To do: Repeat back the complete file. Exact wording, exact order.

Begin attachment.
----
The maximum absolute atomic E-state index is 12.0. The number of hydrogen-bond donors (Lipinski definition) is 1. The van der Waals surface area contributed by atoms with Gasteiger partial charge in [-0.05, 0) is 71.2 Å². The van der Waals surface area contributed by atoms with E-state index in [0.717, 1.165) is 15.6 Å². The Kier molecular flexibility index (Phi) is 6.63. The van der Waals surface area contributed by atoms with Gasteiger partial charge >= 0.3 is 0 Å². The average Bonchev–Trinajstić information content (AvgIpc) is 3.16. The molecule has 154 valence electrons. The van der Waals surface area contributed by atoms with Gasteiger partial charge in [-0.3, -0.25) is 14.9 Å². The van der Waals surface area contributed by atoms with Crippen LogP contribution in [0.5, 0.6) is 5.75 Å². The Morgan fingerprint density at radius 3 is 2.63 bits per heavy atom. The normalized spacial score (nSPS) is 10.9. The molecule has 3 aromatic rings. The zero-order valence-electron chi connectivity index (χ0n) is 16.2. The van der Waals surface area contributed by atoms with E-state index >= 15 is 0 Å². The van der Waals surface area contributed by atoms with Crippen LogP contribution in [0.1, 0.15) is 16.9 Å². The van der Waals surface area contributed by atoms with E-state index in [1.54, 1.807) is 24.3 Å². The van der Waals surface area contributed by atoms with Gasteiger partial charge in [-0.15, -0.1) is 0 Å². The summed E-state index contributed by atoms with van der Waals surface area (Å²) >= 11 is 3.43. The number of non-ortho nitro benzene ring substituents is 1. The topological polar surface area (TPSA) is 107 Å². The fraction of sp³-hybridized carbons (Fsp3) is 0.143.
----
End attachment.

The maximum absolute atomic E-state index is 12.0. The number of hydrogen-bond donors (Lipinski definition) is 1. The van der Waals surface area contributed by atoms with Gasteiger partial charge in [-0.05, 0) is 71.2 Å². The van der Waals surface area contributed by atoms with E-state index in [0.717, 1.165) is 15.6 Å². The Kier molecular flexibility index (Phi) is 6.63. The van der Waals surface area contributed by atoms with Gasteiger partial charge >= 0.3 is 0 Å². The average Bonchev–Trinajstić information content (AvgIpc) is 3.16. The molecule has 154 valence electrons. The van der Waals surface area contributed by atoms with Gasteiger partial charge in [-0.3, -0.25) is 14.9 Å². The van der Waals surface area contributed by atoms with Crippen LogP contribution in [0.5, 0.6) is 5.75 Å². The Morgan fingerprint density at radius 3 is 2.63 bits per heavy atom. The normalized spacial score (nSPS) is 10.9. The molecule has 3 aromatic rings. The zero-order valence-electron chi connectivity index (χ0n) is 16.2. The van der Waals surface area contributed by atoms with E-state index >= 15 is 0 Å². The van der Waals surface area contributed by atoms with Crippen LogP contribution in [0.1, 0.15) is 16.9 Å². The van der Waals surface area contributed by atoms with E-state index in [1.54, 1.807) is 24.3 Å². The van der Waals surface area contributed by atoms with Gasteiger partial charge in [-0.15, -0.1) is 0 Å². The summed E-state index contributed by atoms with van der Waals surface area (Å²) >= 11 is 3.43. The number of non-ortho nitro benzene ring substituents is 1. The topological polar surface area (TPSA) is 107 Å². The fraction of sp³-hybridized carbons (Fsp3) is 0.143.